The Quest for the Lowest Interest Rate

The Quest for the Lowest Interest Rate

Buying a house is a big deal. And where there’s a big deal, there’s usually a lot of misinformation. We talked with our preferred lenders and together we can expose the top myths when it comes to buying a house.

Myth #1: It’s all about the lowest interest rate.

In fact, the lowest rate does NOT equate to the lowest payment. There are a lot of variables when it comes to rate and overall packaging for your loan that results in payment. For example, you might choose to have lender paid mortgage insurance which will most often have a higher interest rate, but your monthly payment is lower. Example:

Let’s say you’re buying a house for $180,000. And, let’s say you’re going to put 5% ($9,000) down. Susan, at Wells Fargo, has put together some options for this example:

lowest-rate

Option 1 has the lender paid mortgage insurance (LPMI) and the rate is $4.125%. That’s not really a terrible rate, but it IS higher than the 3.625% that you could get on a different program.

However, with the lender paid mortgage insurance – you don’t have that pesky mortgage insurance premium added to your monthly payment. So, your payment for principal and insurance (not including taxes or insurance) is $35.16 LESS than the payment at the lower rate.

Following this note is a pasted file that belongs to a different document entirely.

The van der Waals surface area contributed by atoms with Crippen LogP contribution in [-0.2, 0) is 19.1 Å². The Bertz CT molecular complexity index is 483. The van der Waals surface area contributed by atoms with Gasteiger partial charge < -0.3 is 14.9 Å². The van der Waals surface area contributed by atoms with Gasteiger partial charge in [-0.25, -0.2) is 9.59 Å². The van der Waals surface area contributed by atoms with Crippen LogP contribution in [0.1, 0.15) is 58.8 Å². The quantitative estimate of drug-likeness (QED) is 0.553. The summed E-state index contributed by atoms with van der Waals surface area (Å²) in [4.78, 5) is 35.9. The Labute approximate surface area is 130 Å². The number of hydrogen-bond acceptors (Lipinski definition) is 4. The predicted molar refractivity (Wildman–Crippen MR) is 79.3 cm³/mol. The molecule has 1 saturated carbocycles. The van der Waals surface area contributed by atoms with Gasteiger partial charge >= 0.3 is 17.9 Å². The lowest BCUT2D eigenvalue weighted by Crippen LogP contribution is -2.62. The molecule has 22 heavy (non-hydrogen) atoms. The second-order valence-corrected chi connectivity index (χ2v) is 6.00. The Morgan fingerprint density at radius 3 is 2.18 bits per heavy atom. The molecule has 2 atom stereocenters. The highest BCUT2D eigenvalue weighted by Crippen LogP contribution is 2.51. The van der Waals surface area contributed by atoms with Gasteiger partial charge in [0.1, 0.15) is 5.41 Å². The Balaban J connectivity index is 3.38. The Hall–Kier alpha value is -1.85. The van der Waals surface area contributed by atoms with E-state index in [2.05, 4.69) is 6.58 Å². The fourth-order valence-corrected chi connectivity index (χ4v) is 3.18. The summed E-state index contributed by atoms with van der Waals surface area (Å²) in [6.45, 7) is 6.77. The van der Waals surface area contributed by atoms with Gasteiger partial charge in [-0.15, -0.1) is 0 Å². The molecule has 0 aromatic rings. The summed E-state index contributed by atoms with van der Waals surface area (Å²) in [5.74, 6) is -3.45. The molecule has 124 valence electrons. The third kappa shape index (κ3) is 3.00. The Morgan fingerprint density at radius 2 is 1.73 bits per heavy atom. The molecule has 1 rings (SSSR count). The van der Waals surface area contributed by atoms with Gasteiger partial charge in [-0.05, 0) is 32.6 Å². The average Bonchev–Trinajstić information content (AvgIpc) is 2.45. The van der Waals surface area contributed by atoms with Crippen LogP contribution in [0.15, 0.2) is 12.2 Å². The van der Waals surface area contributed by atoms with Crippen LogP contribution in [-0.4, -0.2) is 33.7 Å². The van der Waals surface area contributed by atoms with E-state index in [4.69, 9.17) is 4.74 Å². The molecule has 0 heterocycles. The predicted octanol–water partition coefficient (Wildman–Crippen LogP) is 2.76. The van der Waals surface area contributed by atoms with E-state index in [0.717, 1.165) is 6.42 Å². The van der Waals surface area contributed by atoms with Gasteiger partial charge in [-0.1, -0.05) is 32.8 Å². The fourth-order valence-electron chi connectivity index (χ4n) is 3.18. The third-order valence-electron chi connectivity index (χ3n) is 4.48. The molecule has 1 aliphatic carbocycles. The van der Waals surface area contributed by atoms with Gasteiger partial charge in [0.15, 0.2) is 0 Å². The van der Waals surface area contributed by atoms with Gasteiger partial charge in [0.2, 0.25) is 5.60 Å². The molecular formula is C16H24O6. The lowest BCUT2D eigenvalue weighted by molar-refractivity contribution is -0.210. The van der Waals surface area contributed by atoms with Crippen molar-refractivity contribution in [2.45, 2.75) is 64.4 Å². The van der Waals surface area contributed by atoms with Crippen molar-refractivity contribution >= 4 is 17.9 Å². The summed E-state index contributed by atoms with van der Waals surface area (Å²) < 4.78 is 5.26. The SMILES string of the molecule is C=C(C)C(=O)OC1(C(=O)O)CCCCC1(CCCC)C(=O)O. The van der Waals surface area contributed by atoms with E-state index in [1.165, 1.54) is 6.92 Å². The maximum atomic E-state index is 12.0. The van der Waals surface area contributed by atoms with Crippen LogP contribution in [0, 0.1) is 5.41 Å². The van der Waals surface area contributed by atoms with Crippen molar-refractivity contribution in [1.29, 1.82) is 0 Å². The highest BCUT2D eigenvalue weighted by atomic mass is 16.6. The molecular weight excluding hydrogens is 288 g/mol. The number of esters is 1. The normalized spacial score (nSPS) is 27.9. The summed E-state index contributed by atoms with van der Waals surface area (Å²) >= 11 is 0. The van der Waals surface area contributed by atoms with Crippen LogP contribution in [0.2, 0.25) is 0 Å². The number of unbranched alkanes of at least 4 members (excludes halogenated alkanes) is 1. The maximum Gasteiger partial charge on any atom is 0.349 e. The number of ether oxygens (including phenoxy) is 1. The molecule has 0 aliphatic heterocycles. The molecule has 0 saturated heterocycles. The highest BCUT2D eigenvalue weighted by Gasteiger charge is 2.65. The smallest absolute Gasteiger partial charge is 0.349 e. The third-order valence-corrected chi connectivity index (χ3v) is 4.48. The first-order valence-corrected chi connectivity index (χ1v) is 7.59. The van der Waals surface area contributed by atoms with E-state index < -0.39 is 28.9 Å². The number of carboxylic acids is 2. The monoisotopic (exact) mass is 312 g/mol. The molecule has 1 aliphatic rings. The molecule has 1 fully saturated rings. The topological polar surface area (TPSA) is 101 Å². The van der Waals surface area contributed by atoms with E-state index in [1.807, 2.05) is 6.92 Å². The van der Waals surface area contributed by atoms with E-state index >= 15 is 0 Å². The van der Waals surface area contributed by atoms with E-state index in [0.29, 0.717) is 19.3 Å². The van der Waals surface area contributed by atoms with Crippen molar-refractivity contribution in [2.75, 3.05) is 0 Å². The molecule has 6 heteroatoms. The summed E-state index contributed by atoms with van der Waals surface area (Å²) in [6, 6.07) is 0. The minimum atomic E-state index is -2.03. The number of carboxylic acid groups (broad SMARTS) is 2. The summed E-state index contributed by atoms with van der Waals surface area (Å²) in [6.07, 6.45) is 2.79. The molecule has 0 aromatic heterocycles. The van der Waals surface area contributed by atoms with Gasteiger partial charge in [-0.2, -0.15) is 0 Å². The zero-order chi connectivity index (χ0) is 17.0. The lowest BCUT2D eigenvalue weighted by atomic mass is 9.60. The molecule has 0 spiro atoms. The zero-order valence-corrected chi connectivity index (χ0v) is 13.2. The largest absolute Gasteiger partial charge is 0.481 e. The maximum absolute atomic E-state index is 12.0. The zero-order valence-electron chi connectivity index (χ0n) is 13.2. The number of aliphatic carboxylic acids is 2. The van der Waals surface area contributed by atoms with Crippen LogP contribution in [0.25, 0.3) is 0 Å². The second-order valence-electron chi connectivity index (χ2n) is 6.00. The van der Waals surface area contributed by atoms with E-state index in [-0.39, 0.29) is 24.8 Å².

It’s good to have options, right?

Using a rate to shop lenders also doesn’t help you choose a quality loan officer. Interest rates are a form of profit to the company.  Typically, no one who is really good at what they do, is also the least expensive.  For example, the prices at Wal-Mart are low, but usually Target is a better overall experience. But, if we’re comparing to quality – then I think Nordstrom beats both Wal-Mart and Target, hands down.

If I want to get the BEST steak, I’ll probably go to 801 Chophouse. But, if I want a more affordable steak then I might go to Applebee’s. The service, quality and overall experience are very different, aren’t they?

If we were doing a car reference I might say it’s the difference between a Hyundai vs. a BMW. But, I don’t really know cars that well, so I’ll just leave it at that.  

The bottom line…

You get what you pay for, and it’s no different in the mortgage world. My team can tell you horror stories about loans that didn’t close on time. Loans that were denied right before they were scheduled to close because of something someone missed in the beginning. And many other similar stories with terrible outcomes. 

When it’s your life possessions packed on a truck and your friends/relatives are coming into town to help, or the cable guy is scheduled for tv and internet installation, or something else equally inconvenient, you don’t want to find out that you “might” be closing on time – because your loan is in the hands of the lowest bidder. Just sayin’.

If you’d like to talk more about this, we’re here to help when you need us.

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Heather Wright

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